"It's been a war," the Major said later, "a dirty vicious war with no holds barred and no quarter given. Not a shooting war, of course, nothing out in the open ... but a war just the same, with the highest stakes of any war in history.

"It didn't look like a war, at first," the Major went on. "Back when the colonies were being built, nobody really believed that anything of value would come of them ... scientific outposts, perhaps, places for laboratories and observatories, not much more. The colonies were placed under United Nations control. Nobody argued about it.

"And then things began to change. There was wealth out here ... and opportunities for power. With the overpopulation at home, Earth was looking more and more to Mars and Venus for a place to move ... not tiny colonies, but places for millions of people. And as Mars grew, Jupiter Equilateral grew."

"But it was just a mining company," Tom said.

"At first it was, but then its interests began to expand. The company accumulated wealth, unbelievable wealth, and it developed many friends. Very soon it had friends back on Earth fighting for it, and the United Nations found itself fighting to stay on Mars."

"I don't see why," Tom said. "The company already has half the mining claims in the Belt...."

"They aren't interested in the mining," the Major said. "They have a much longer-range goal than that. The men behind Jupiter Equilateral are looking ahead. They know that someday Earthmen are going to have to go to the stars for colonies ... it won't be a matter of choice after a while, they'll have to go. Well, Jupiter Equilateral's terms are very simple. They're perfectly willing to let the United Nations control things on Earth. All they want is control of everything else. Mars, if they can drive us out. Venus too, if it ever proves up for colonies. And if they can gain control of the ships that leave our Solar System for the stars, they can build an empire, and they know it."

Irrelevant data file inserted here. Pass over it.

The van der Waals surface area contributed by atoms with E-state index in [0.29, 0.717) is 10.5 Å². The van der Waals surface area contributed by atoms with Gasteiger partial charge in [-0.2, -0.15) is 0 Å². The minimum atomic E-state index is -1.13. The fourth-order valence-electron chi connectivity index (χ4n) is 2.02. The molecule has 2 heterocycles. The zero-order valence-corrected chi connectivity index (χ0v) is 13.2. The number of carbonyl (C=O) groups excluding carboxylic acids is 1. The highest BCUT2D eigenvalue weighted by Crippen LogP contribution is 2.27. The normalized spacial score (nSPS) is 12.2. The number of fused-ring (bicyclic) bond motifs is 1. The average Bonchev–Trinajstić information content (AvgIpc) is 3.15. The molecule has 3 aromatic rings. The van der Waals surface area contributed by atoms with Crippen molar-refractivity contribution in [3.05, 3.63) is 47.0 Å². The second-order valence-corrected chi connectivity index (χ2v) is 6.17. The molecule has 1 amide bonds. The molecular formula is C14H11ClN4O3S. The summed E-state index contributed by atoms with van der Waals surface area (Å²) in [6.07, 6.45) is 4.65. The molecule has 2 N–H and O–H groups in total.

They were silent for a moment. Then Johnny Coombs said, "Doesn't anybody on Earth know about this?"

"There are some who know ... but they don't see the danger. They think of Jupiter Equilateral as just another big company. So far U.N. control of Mars and Venus has held up, even though the pressure on the legislators back on Earth has been getting heavier and heavier. Jupiter Equilateral won the greatest fight in its history when they limited U.N. jurisdiction to Mars, and kept us out of the Belt. And now they hope to convince the lawmakers that we're incompetent to administer the Martian colonies and keep peace out here. If they succeed, we'll be called home in nothing flat; we've had to fight just to stay."

The Major spread his hands helplessly. "Like I said, it's been a war. Our only hope was to prove that the company was using piracy and murder to gain control of the asteroids. We had to find a way to smash the picture they've been painting of themselves back on Earth as a big, benevolent organization interested only in the best for Earth colonists on the planets. We had to expose them before they had the Earth in chains ... not now, maybe not even a century from now, but sometime, years from now, when the breakthrough to the stars comes and Earthmen discover that if they want to leave Earth they have to pay toll...."

"They could never do that!" Greg protested.

"They're doing it, son. And they're winning. We have been searching desperately for a way to fight back, and that was where your father came in. He could see the handwriting, he knew what was happening. That was why he broke with the company and tried to organize a competing force before it was too late. And it was why he died in the Belt. He knew I couldn't send an agent out there without unquestionable evidence of major crime of some sort or another. But a private citizen could go out there, and if he happened to be working with the U.N. hand in glove, nobody could do anything about it."

"Then Dad was a U.N. agent?"

"Oh, not officially. There's not a word in the records. If I were forced to testify under oath, I would have to deny any connection. But unofficially, he went out there to lay a trap."